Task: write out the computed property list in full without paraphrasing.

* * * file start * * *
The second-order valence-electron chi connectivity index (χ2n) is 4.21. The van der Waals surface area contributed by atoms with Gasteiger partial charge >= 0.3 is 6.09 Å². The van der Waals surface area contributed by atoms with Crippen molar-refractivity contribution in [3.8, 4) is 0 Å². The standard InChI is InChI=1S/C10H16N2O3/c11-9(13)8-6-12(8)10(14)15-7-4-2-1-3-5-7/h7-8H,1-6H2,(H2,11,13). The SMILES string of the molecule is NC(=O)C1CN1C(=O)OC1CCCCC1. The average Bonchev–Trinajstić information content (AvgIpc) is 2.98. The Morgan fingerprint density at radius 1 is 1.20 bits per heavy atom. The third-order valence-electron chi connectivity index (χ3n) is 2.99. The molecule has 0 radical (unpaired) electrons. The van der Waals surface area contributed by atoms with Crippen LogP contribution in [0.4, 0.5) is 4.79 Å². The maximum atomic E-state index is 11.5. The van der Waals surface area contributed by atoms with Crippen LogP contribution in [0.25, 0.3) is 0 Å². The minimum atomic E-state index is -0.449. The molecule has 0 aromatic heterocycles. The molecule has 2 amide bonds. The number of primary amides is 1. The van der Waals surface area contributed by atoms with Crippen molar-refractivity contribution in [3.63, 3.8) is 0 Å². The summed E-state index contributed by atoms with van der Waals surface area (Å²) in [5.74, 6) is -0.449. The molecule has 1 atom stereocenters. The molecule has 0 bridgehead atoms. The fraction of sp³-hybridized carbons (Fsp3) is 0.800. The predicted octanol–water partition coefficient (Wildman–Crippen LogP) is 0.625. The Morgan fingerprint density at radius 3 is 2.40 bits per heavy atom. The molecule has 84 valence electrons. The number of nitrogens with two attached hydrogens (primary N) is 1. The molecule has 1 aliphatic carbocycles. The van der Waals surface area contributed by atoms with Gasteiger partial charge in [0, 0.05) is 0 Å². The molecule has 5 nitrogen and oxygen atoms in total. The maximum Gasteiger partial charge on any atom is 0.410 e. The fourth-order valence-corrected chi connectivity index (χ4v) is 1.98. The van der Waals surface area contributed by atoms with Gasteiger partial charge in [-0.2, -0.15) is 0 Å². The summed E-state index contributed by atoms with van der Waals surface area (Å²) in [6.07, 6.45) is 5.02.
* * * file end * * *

The second-order valence-electron chi connectivity index (χ2n) is 4.21. The van der Waals surface area contributed by atoms with Gasteiger partial charge >= 0.3 is 6.09 Å². The van der Waals surface area contributed by atoms with Crippen molar-refractivity contribution in [3.8, 4) is 0 Å². The standard InChI is InChI=1S/C10H16N2O3/c11-9(13)8-6-12(8)10(14)15-7-4-2-1-3-5-7/h7-8H,1-6H2,(H2,11,13). The SMILES string of the molecule is NC(=O)C1CN1C(=O)OC1CCCCC1. The average Bonchev–Trinajstić information content (AvgIpc) is 2.98. The Morgan fingerprint density at radius 1 is 1.20 bits per heavy atom. The third-order valence-electron chi connectivity index (χ3n) is 2.99. The molecule has 0 radical (unpaired) electrons. The van der Waals surface area contributed by atoms with Crippen LogP contribution in [0.4, 0.5) is 4.79 Å². The maximum atomic E-state index is 11.5. The van der Waals surface area contributed by atoms with Crippen LogP contribution in [0.25, 0.3) is 0 Å². The minimum atomic E-state index is -0.449. The molecule has 0 aromatic heterocycles. The molecule has 2 amide bonds. The number of primary amides is 1. The van der Waals surface area contributed by atoms with Crippen molar-refractivity contribution in [3.63, 3.8) is 0 Å². The summed E-state index contributed by atoms with van der Waals surface area (Å²) in [5.74, 6) is -0.449. The molecule has 1 atom stereocenters. The molecule has 0 bridgehead atoms. The fraction of sp³-hybridized carbons (Fsp3) is 0.800. The predicted octanol–water partition coefficient (Wildman–Crippen LogP) is 0.625. The Morgan fingerprint density at radius 3 is 2.40 bits per heavy atom. The molecule has 84 valence electrons. The number of nitrogens with two attached hydrogens (primary N) is 1. The molecule has 1 aliphatic carbocycles. The van der Waals surface area contributed by atoms with Gasteiger partial charge in [0, 0.05) is 0 Å². The molecule has 5 nitrogen and oxygen atoms in total. The maximum Gasteiger partial charge on any atom is 0.410 e. The fourth-order valence-corrected chi connectivity index (χ4v) is 1.98. The van der Waals surface area contributed by atoms with Gasteiger partial charge in [-0.2, -0.15) is 0 Å². The summed E-state index contributed by atoms with van der Waals surface area (Å²) in [6.07, 6.45) is 5.02.